From domestics to banter: is anything private anymore?

Saturday 2 November, 10:0011:30, Garden RoomContemporary Controversies

In June, a shouting match between Boris Johnson and his girlfriend made headline news after their neighbours called the police and recorded the argument, before sharing the recording with the media. The incident provoked debate about where we should draw the line when it comes to privacy. For some commentators, Johnson’s domestic troubles were fair game for public discussion, given that he was about to become prime minister. The public, it was argued, had to a right to know about anything that might make Johnson unfit for public office.

But it’s not just the great and good who have had their privacy undermined recently. In 2018, The Tab, a student newspaper, revealed that a group of male students at Warwick University had made jokes and comments about rape and sexual assault in an online group chat. As a result, 11 students were suspended by the university. This breach of privacy was justified by some as a means of protecting potential victims.

The idea that ‘if you have nothing to hide, you have nothing to fear’ neatly sums up many people’s attitude to privacy today. Those who resist outside intervention into their private lives are regarded with suspicion. As the former News of the World reporter Paul McMullan said in his evidence to the Leveson Inquiry in 2011: ‘Privacy is for paedos: fundamentally, nobody else needs it.’ Only those with something to hide would resist intrusion, or so the logic goes.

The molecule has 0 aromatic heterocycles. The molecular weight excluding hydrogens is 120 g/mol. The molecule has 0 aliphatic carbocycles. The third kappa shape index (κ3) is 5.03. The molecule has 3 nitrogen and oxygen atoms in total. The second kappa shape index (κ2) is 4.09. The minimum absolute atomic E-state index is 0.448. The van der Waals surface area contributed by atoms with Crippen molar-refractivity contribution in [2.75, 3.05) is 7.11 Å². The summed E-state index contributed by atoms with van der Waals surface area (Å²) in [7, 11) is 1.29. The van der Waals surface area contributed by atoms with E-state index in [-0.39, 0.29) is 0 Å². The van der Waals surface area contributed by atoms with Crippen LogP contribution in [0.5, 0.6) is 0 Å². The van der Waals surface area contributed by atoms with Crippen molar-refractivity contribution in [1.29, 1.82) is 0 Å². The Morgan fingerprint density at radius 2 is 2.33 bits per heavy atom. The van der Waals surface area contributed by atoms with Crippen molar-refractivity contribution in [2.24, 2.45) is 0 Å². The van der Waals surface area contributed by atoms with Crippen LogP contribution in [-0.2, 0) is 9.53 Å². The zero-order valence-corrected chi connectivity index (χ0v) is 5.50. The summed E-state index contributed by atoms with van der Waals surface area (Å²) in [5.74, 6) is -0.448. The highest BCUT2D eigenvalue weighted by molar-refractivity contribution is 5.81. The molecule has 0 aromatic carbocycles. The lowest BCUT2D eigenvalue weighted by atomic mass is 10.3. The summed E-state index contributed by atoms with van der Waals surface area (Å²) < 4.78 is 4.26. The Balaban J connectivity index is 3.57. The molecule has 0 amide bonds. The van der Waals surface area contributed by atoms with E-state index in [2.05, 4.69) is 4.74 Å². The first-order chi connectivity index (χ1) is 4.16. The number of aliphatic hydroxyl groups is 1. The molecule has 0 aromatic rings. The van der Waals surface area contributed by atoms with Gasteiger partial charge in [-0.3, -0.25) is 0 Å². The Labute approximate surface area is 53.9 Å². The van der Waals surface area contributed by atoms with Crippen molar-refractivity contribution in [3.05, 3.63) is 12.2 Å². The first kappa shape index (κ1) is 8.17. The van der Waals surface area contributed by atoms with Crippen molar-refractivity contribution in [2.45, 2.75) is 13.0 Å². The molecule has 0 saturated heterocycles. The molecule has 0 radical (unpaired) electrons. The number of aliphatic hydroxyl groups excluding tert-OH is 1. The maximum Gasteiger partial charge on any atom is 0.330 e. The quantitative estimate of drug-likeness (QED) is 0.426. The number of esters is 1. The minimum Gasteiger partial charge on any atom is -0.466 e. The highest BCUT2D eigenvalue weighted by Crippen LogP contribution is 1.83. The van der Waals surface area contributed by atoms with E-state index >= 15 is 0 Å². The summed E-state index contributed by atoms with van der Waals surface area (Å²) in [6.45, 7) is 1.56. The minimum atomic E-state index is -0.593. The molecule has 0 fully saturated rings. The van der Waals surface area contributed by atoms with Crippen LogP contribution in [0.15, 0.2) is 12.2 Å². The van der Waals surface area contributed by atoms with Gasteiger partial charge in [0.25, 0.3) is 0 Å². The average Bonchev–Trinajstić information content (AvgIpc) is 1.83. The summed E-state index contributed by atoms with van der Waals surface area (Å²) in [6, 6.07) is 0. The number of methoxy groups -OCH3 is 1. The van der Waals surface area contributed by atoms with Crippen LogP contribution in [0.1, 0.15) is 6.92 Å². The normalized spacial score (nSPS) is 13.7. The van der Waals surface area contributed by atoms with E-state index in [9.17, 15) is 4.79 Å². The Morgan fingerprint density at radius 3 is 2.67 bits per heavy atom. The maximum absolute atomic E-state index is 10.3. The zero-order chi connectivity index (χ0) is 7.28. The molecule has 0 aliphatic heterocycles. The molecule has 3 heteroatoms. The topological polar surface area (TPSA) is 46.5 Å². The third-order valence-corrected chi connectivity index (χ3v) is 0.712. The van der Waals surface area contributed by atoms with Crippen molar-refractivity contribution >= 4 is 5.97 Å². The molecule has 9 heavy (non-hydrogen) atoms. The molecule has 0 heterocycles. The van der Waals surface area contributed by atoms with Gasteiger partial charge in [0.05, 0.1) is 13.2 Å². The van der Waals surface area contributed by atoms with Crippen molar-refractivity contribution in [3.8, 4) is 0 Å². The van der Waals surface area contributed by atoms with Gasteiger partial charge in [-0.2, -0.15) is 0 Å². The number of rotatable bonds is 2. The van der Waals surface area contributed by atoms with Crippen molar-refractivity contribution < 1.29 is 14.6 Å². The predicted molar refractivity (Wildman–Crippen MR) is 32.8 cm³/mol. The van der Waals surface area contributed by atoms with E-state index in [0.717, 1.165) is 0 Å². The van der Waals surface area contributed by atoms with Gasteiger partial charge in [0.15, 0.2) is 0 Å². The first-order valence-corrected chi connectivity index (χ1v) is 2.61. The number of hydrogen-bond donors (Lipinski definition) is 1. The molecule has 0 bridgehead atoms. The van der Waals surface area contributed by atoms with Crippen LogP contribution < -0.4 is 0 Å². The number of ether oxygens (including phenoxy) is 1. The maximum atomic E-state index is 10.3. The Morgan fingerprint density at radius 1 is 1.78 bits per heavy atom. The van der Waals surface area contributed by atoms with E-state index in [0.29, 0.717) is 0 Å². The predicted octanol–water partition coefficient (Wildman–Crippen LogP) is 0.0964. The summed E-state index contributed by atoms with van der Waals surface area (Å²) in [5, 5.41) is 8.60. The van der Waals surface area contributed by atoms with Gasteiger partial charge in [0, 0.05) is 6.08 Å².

This seems to suggest a sea change in attitudes to privacy. The private individual was once seen as having a wall around him. The private domain of the home was the site of intimacy and genuine relationships. What went on behind closed doors was nobody else’s business. The existence of a secure private realm was seen as crucial for individuals to emerge as unique persons, free from the conformist expectations and the pressures of the social world. As the German philosopher Hannah Arendt said: ‘A life spent entirely in public, in the presence of others, becomes … shallow.’ Today, when the lines between public and private are increasingly blurred, few people seem willing to make a robust defence of privacy.

If anything, there has been a trend towards revelation rather than privacy. In February this year, the actor Liam Neeson revealed to audiences of Good Morning America that he had once wanted to kill a black man. Similarly, in June, the former environment secretary Michael Gove admitted that he had taken cocaine. The rise of reality TV programmes such as Love Island, Embarrassing Bodies, Sex Box and Naked Attraction suggest that there is a desire to share the most intimate and personal parts of ourselves.

What right, if any, do those in positions of power have to privacy? Do insights into people’s private lives help us to judge their character? Can intrusions into people’s privacy be justified in the name of the ‘public good’? Do threats to privacy increase the likelihood of people self-censoring? When social media and reality TV constantly encourage us to share our most intimate experiences and thoughts, have we forgotten what it means to be private?